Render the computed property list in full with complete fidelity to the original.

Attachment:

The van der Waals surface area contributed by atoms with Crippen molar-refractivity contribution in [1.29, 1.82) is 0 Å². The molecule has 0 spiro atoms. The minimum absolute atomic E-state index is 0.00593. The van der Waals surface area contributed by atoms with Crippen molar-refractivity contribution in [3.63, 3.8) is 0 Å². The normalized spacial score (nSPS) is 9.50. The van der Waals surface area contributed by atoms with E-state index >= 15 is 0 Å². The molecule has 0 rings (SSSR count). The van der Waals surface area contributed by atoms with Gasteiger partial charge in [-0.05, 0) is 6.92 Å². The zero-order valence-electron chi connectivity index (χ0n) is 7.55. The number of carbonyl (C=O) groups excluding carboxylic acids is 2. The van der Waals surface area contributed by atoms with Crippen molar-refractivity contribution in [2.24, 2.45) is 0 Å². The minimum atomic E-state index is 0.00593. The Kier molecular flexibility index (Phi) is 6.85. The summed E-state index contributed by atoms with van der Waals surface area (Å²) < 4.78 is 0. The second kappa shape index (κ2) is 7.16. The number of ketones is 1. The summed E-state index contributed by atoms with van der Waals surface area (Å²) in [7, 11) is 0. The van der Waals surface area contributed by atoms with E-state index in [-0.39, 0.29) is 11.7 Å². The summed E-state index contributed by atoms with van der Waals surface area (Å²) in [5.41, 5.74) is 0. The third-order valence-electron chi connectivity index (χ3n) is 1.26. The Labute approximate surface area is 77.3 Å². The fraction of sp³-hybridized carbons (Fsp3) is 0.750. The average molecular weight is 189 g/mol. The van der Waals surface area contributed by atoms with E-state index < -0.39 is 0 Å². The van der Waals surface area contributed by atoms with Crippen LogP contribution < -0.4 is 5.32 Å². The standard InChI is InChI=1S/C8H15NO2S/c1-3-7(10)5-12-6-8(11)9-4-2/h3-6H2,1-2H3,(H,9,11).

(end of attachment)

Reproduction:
The van der Waals surface area contributed by atoms with Crippen molar-refractivity contribution in [1.29, 1.82) is 0 Å². The molecule has 0 spiro atoms. The minimum absolute atomic E-state index is 0.00593. The van der Waals surface area contributed by atoms with Crippen molar-refractivity contribution in [3.63, 3.8) is 0 Å². The normalized spacial score (nSPS) is 9.50. The van der Waals surface area contributed by atoms with E-state index >= 15 is 0 Å². The molecule has 0 rings (SSSR count). The van der Waals surface area contributed by atoms with Gasteiger partial charge in [-0.05, 0) is 6.92 Å². The zero-order valence-electron chi connectivity index (χ0n) is 7.55. The number of carbonyl (C=O) groups excluding carboxylic acids is 2. The van der Waals surface area contributed by atoms with Crippen molar-refractivity contribution in [2.24, 2.45) is 0 Å². The minimum atomic E-state index is 0.00593. The Kier molecular flexibility index (Phi) is 6.85. The summed E-state index contributed by atoms with van der Waals surface area (Å²) < 4.78 is 0. The second kappa shape index (κ2) is 7.16. The number of ketones is 1. The summed E-state index contributed by atoms with van der Waals surface area (Å²) in [7, 11) is 0. The van der Waals surface area contributed by atoms with E-state index in [-0.39, 0.29) is 11.7 Å². The summed E-state index contributed by atoms with van der Waals surface area (Å²) in [5.41, 5.74) is 0. The third-order valence-electron chi connectivity index (χ3n) is 1.26. The Labute approximate surface area is 77.3 Å². The fraction of sp³-hybridized carbons (Fsp3) is 0.750. The average molecular weight is 189 g/mol. The van der Waals surface area contributed by atoms with E-state index < -0.39 is 0 Å². The van der Waals surface area contributed by atoms with Crippen LogP contribution < -0.4 is 5.32 Å². The standard InChI is InChI=1S/C8H15NO2S/c1-3-7(10)5-12-6-8(11)9-4-2/h3-6H2,1-2H3,(H,9,11).